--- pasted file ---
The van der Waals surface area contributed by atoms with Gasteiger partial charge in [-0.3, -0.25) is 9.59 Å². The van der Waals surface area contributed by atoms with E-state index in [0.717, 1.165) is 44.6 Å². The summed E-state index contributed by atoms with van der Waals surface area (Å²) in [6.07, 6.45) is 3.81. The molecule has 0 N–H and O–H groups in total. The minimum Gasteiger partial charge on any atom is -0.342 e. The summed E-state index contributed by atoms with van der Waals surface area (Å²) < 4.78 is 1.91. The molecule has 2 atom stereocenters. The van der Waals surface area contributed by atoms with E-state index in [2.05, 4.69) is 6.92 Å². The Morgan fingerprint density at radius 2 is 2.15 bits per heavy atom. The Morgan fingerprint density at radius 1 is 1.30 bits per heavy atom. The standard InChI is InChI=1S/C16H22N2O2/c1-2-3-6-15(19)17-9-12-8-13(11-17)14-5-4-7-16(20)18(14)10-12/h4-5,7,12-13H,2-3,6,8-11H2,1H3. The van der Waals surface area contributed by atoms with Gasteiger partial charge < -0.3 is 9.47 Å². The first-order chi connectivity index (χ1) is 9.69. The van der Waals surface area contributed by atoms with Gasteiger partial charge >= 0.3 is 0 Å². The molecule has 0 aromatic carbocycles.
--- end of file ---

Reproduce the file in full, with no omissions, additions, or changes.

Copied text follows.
The van der Waals surface area contributed by atoms with Gasteiger partial charge in [-0.3, -0.25) is 9.59 Å². The van der Waals surface area contributed by atoms with E-state index in [0.717, 1.165) is 44.6 Å². The summed E-state index contributed by atoms with van der Waals surface area (Å²) in [6.07, 6.45) is 3.81. The molecule has 0 N–H and O–H groups in total. The minimum Gasteiger partial charge on any atom is -0.342 e. The summed E-state index contributed by atoms with van der Waals surface area (Å²) < 4.78 is 1.91. The molecule has 2 atom stereocenters. The van der Waals surface area contributed by atoms with E-state index in [2.05, 4.69) is 6.92 Å². The Morgan fingerprint density at radius 2 is 2.15 bits per heavy atom. The Morgan fingerprint density at radius 1 is 1.30 bits per heavy atom. The standard InChI is InChI=1S/C16H22N2O2/c1-2-3-6-15(19)17-9-12-8-13(11-17)14-5-4-7-16(20)18(14)10-12/h4-5,7,12-13H,2-3,6,8-11H2,1H3. The van der Waals surface area contributed by atoms with Gasteiger partial charge < -0.3 is 9.47 Å². The first-order chi connectivity index (χ1) is 9.69. The van der Waals surface area contributed by atoms with Gasteiger partial charge >= 0.3 is 0 Å². The molecule has 0 aromatic carbocycles.